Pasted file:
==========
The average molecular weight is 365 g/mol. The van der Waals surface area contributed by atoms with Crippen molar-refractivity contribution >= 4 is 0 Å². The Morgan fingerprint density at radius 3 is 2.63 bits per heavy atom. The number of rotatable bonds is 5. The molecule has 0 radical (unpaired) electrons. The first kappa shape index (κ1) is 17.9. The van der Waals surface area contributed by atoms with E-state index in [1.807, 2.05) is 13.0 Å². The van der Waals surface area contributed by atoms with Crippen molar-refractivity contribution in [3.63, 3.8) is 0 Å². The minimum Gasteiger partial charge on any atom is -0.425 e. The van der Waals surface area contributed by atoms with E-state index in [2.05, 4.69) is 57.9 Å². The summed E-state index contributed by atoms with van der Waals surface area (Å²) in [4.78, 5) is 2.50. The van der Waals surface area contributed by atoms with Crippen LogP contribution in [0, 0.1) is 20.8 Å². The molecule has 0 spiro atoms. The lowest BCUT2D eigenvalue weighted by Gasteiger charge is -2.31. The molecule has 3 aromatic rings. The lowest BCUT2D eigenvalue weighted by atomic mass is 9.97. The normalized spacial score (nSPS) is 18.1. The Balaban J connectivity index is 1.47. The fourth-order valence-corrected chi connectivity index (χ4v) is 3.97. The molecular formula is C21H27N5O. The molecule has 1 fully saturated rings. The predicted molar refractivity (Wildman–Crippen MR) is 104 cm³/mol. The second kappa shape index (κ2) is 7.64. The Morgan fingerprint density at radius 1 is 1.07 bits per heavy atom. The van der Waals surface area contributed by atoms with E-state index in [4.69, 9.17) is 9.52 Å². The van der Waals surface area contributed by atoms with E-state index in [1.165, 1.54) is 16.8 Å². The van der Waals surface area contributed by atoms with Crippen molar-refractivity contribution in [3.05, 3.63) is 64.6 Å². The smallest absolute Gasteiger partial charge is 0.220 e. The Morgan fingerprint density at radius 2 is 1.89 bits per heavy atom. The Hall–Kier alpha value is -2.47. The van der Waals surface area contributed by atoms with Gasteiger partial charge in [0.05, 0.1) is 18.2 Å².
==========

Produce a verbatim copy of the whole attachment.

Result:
The average molecular weight is 365 g/mol. The van der Waals surface area contributed by atoms with Crippen molar-refractivity contribution >= 4 is 0 Å². The Morgan fingerprint density at radius 3 is 2.63 bits per heavy atom. The number of rotatable bonds is 5. The molecule has 0 radical (unpaired) electrons. The first kappa shape index (κ1) is 17.9. The van der Waals surface area contributed by atoms with E-state index in [1.807, 2.05) is 13.0 Å². The van der Waals surface area contributed by atoms with Crippen molar-refractivity contribution in [3.63, 3.8) is 0 Å². The minimum Gasteiger partial charge on any atom is -0.425 e. The van der Waals surface area contributed by atoms with E-state index in [2.05, 4.69) is 57.9 Å². The summed E-state index contributed by atoms with van der Waals surface area (Å²) in [4.78, 5) is 2.50. The van der Waals surface area contributed by atoms with Crippen LogP contribution in [0, 0.1) is 20.8 Å². The molecule has 0 spiro atoms. The lowest BCUT2D eigenvalue weighted by Gasteiger charge is -2.31. The molecule has 3 aromatic rings. The lowest BCUT2D eigenvalue weighted by atomic mass is 9.97. The normalized spacial score (nSPS) is 18.1. The Balaban J connectivity index is 1.47. The fourth-order valence-corrected chi connectivity index (χ4v) is 3.97. The molecular formula is C21H27N5O. The molecule has 1 fully saturated rings. The predicted molar refractivity (Wildman–Crippen MR) is 104 cm³/mol. The second kappa shape index (κ2) is 7.64. The Morgan fingerprint density at radius 1 is 1.07 bits per heavy atom. The van der Waals surface area contributed by atoms with E-state index in [4.69, 9.17) is 9.52 Å². The van der Waals surface area contributed by atoms with E-state index in [1.165, 1.54) is 16.8 Å². The van der Waals surface area contributed by atoms with Crippen molar-refractivity contribution in [3.05, 3.63) is 64.6 Å². The smallest absolute Gasteiger partial charge is 0.220 e. The Morgan fingerprint density at radius 2 is 1.89 bits per heavy atom. The Hall–Kier alpha value is -2.47. The van der Waals surface area contributed by atoms with Gasteiger partial charge in [0.05, 0.1) is 18.2 Å².